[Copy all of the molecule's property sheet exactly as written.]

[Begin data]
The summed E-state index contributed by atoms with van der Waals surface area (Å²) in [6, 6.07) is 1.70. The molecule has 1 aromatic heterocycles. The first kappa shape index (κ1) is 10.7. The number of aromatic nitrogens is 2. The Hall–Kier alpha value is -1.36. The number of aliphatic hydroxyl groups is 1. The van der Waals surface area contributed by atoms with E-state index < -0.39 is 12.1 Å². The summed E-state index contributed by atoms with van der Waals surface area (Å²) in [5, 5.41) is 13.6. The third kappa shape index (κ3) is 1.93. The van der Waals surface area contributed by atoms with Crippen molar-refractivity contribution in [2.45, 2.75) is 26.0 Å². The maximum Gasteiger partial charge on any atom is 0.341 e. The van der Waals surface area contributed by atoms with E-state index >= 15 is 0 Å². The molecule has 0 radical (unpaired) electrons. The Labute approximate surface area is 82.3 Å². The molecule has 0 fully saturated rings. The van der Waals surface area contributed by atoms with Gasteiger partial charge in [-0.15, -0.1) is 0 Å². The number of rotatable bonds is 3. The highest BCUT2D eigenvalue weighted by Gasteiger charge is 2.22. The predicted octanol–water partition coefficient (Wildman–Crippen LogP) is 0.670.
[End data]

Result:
The summed E-state index contributed by atoms with van der Waals surface area (Å²) in [6, 6.07) is 1.70. The molecule has 1 aromatic heterocycles. The first kappa shape index (κ1) is 10.7. The number of aromatic nitrogens is 2. The Hall–Kier alpha value is -1.36. The number of aliphatic hydroxyl groups is 1. The van der Waals surface area contributed by atoms with E-state index < -0.39 is 12.1 Å². The summed E-state index contributed by atoms with van der Waals surface area (Å²) in [5, 5.41) is 13.6. The third kappa shape index (κ3) is 1.93. The van der Waals surface area contributed by atoms with Crippen molar-refractivity contribution in [2.45, 2.75) is 26.0 Å². The maximum Gasteiger partial charge on any atom is 0.341 e. The van der Waals surface area contributed by atoms with E-state index >= 15 is 0 Å². The molecule has 0 radical (unpaired) electrons. The Labute approximate surface area is 82.3 Å². The molecule has 0 fully saturated rings. The van der Waals surface area contributed by atoms with Gasteiger partial charge in [-0.15, -0.1) is 0 Å². The number of rotatable bonds is 3. The highest BCUT2D eigenvalue weighted by Gasteiger charge is 2.22. The predicted octanol–water partition coefficient (Wildman–Crippen LogP) is 0.670.